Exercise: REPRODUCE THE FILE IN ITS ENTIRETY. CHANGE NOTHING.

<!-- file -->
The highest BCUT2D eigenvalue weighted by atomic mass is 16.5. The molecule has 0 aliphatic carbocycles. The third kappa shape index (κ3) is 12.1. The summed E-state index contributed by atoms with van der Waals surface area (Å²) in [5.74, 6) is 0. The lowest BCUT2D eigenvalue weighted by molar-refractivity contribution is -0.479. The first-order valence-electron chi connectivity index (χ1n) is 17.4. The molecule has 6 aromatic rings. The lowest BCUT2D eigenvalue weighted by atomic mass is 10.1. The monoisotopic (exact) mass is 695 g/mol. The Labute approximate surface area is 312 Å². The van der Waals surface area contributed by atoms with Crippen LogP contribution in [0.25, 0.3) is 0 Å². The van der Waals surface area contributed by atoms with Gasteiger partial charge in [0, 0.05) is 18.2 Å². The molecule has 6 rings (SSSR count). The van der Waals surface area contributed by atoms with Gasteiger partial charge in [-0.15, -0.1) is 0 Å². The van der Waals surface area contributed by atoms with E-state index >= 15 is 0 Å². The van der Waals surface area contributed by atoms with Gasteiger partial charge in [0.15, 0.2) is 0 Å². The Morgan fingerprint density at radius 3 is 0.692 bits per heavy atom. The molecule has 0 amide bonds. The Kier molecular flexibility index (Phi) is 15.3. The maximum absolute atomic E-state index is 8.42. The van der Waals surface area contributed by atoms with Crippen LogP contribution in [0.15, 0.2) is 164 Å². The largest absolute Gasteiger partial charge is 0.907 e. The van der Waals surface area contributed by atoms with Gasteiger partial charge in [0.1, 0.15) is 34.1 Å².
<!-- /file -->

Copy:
The highest BCUT2D eigenvalue weighted by atomic mass is 16.5. The molecule has 0 aliphatic carbocycles. The third kappa shape index (κ3) is 12.1. The summed E-state index contributed by atoms with van der Waals surface area (Å²) in [5.74, 6) is 0. The lowest BCUT2D eigenvalue weighted by molar-refractivity contribution is -0.479. The first-order valence-electron chi connectivity index (χ1n) is 17.4. The molecule has 6 aromatic rings. The lowest BCUT2D eigenvalue weighted by atomic mass is 10.1. The monoisotopic (exact) mass is 695 g/mol. The Labute approximate surface area is 312 Å². The van der Waals surface area contributed by atoms with Crippen LogP contribution in [0.25, 0.3) is 0 Å². The van der Waals surface area contributed by atoms with Gasteiger partial charge in [0, 0.05) is 18.2 Å². The molecule has 6 rings (SSSR count). The van der Waals surface area contributed by atoms with Gasteiger partial charge in [-0.15, -0.1) is 0 Å². The van der Waals surface area contributed by atoms with E-state index >= 15 is 0 Å². The van der Waals surface area contributed by atoms with Gasteiger partial charge in [0.15, 0.2) is 0 Å². The Morgan fingerprint density at radius 3 is 0.692 bits per heavy atom. The molecule has 0 amide bonds. The Kier molecular flexibility index (Phi) is 15.3. The maximum absolute atomic E-state index is 8.42. The van der Waals surface area contributed by atoms with Crippen LogP contribution in [0.15, 0.2) is 164 Å². The largest absolute Gasteiger partial charge is 0.907 e. The van der Waals surface area contributed by atoms with Gasteiger partial charge in [0.1, 0.15) is 34.1 Å².